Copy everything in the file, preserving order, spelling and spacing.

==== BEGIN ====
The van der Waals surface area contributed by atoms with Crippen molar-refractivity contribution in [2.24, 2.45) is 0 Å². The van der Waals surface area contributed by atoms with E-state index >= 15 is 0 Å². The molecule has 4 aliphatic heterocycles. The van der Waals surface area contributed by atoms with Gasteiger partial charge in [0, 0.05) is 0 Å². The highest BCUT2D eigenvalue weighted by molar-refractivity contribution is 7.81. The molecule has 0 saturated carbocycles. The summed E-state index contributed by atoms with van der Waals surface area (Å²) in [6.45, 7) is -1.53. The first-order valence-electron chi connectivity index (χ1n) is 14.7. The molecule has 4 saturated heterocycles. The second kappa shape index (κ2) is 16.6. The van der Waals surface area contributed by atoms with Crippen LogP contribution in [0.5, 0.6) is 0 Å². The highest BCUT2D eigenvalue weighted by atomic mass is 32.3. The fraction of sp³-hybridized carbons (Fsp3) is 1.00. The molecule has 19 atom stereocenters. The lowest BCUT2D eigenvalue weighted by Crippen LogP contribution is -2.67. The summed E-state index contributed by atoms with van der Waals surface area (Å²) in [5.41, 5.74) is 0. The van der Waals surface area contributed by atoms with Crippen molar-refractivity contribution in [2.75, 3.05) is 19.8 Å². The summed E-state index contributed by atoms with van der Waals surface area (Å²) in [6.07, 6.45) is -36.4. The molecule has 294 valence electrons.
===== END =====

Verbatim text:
The van der Waals surface area contributed by atoms with Crippen molar-refractivity contribution in [2.24, 2.45) is 0 Å². The van der Waals surface area contributed by atoms with E-state index >= 15 is 0 Å². The molecule has 4 aliphatic heterocycles. The van der Waals surface area contributed by atoms with Gasteiger partial charge in [0, 0.05) is 0 Å². The highest BCUT2D eigenvalue weighted by molar-refractivity contribution is 7.81. The molecule has 0 saturated carbocycles. The summed E-state index contributed by atoms with van der Waals surface area (Å²) in [6.45, 7) is -1.53. The first-order valence-electron chi connectivity index (χ1n) is 14.7. The molecule has 4 saturated heterocycles. The second kappa shape index (κ2) is 16.6. The van der Waals surface area contributed by atoms with Crippen LogP contribution in [0.5, 0.6) is 0 Å². The highest BCUT2D eigenvalue weighted by atomic mass is 32.3. The fraction of sp³-hybridized carbons (Fsp3) is 1.00. The molecule has 19 atom stereocenters. The lowest BCUT2D eigenvalue weighted by Crippen LogP contribution is -2.67. The summed E-state index contributed by atoms with van der Waals surface area (Å²) in [5.41, 5.74) is 0. The van der Waals surface area contributed by atoms with Crippen molar-refractivity contribution in [2.75, 3.05) is 19.8 Å². The summed E-state index contributed by atoms with van der Waals surface area (Å²) in [6.07, 6.45) is -36.4. The molecule has 294 valence electrons.